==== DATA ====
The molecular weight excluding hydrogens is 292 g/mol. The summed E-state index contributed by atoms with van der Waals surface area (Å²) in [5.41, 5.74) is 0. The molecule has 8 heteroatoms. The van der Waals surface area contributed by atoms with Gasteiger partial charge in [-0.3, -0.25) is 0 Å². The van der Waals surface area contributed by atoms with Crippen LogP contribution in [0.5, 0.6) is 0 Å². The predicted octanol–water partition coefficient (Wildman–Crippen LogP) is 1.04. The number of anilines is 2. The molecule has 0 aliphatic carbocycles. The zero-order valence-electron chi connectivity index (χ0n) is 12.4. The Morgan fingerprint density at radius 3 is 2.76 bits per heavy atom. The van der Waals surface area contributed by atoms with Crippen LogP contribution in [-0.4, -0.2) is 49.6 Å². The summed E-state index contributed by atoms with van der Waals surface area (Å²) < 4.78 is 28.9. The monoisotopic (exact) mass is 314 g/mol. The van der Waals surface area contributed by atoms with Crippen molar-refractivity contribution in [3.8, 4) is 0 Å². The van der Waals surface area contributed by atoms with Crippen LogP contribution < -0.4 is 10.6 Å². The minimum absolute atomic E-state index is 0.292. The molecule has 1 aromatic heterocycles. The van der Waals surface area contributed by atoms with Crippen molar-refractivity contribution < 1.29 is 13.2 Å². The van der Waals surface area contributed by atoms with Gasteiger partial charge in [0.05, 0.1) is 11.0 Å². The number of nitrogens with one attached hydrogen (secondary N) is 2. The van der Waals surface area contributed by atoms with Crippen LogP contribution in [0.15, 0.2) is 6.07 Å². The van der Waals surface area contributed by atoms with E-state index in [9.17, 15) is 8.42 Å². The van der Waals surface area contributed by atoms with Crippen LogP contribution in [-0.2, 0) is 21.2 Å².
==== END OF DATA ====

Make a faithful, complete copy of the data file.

The molecular weight excluding hydrogens is 292 g/mol. The summed E-state index contributed by atoms with van der Waals surface area (Å²) in [5.41, 5.74) is 0. The molecule has 8 heteroatoms. The van der Waals surface area contributed by atoms with Gasteiger partial charge in [-0.3, -0.25) is 0 Å². The van der Waals surface area contributed by atoms with Crippen LogP contribution in [0.5, 0.6) is 0 Å². The predicted octanol–water partition coefficient (Wildman–Crippen LogP) is 1.04. The number of anilines is 2. The molecule has 0 aliphatic carbocycles. The zero-order valence-electron chi connectivity index (χ0n) is 12.4. The Morgan fingerprint density at radius 3 is 2.76 bits per heavy atom. The van der Waals surface area contributed by atoms with Crippen LogP contribution in [-0.4, -0.2) is 49.6 Å². The summed E-state index contributed by atoms with van der Waals surface area (Å²) < 4.78 is 28.9. The monoisotopic (exact) mass is 314 g/mol. The van der Waals surface area contributed by atoms with Crippen molar-refractivity contribution in [3.8, 4) is 0 Å². The van der Waals surface area contributed by atoms with Crippen LogP contribution < -0.4 is 10.6 Å². The minimum absolute atomic E-state index is 0.292. The molecule has 1 aromatic heterocycles. The van der Waals surface area contributed by atoms with Crippen molar-refractivity contribution < 1.29 is 13.2 Å². The van der Waals surface area contributed by atoms with Gasteiger partial charge in [0.05, 0.1) is 11.0 Å². The number of nitrogens with one attached hydrogen (secondary N) is 2. The van der Waals surface area contributed by atoms with Crippen LogP contribution in [0.15, 0.2) is 6.07 Å². The van der Waals surface area contributed by atoms with E-state index in [9.17, 15) is 8.42 Å². The van der Waals surface area contributed by atoms with Crippen LogP contribution in [-0.2, 0) is 21.2 Å².